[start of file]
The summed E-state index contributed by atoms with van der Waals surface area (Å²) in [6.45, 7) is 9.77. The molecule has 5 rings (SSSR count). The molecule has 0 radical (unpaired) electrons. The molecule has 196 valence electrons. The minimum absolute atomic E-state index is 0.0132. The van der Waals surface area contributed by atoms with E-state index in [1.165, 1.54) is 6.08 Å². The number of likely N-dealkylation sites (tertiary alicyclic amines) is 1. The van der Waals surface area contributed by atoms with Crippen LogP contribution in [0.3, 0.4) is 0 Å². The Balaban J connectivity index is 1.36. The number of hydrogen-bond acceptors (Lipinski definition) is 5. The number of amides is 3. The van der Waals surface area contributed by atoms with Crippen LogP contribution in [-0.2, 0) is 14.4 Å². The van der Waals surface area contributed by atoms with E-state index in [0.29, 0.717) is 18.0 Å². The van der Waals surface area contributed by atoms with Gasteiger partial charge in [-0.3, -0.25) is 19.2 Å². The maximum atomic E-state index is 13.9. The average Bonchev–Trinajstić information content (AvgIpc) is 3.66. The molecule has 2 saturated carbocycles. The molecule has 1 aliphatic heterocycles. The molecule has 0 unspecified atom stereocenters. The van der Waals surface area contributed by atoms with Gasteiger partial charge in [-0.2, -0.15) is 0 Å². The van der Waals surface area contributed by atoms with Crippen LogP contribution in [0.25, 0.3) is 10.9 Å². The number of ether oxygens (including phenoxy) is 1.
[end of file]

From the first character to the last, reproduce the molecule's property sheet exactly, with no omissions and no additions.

The summed E-state index contributed by atoms with van der Waals surface area (Å²) in [6.45, 7) is 9.77. The molecule has 5 rings (SSSR count). The molecule has 0 radical (unpaired) electrons. The molecule has 196 valence electrons. The minimum absolute atomic E-state index is 0.0132. The van der Waals surface area contributed by atoms with E-state index in [1.165, 1.54) is 6.08 Å². The number of likely N-dealkylation sites (tertiary alicyclic amines) is 1. The van der Waals surface area contributed by atoms with Crippen LogP contribution in [0.3, 0.4) is 0 Å². The Balaban J connectivity index is 1.36. The number of hydrogen-bond acceptors (Lipinski definition) is 5. The number of amides is 3. The van der Waals surface area contributed by atoms with Crippen LogP contribution in [-0.2, 0) is 14.4 Å². The van der Waals surface area contributed by atoms with E-state index in [0.29, 0.717) is 18.0 Å². The van der Waals surface area contributed by atoms with Gasteiger partial charge in [-0.3, -0.25) is 19.2 Å². The maximum atomic E-state index is 13.9. The average Bonchev–Trinajstić information content (AvgIpc) is 3.66. The molecule has 2 saturated carbocycles. The molecule has 1 aliphatic heterocycles. The molecule has 0 unspecified atom stereocenters. The van der Waals surface area contributed by atoms with Gasteiger partial charge in [-0.2, -0.15) is 0 Å². The van der Waals surface area contributed by atoms with Crippen LogP contribution in [0.25, 0.3) is 10.9 Å². The number of ether oxygens (including phenoxy) is 1.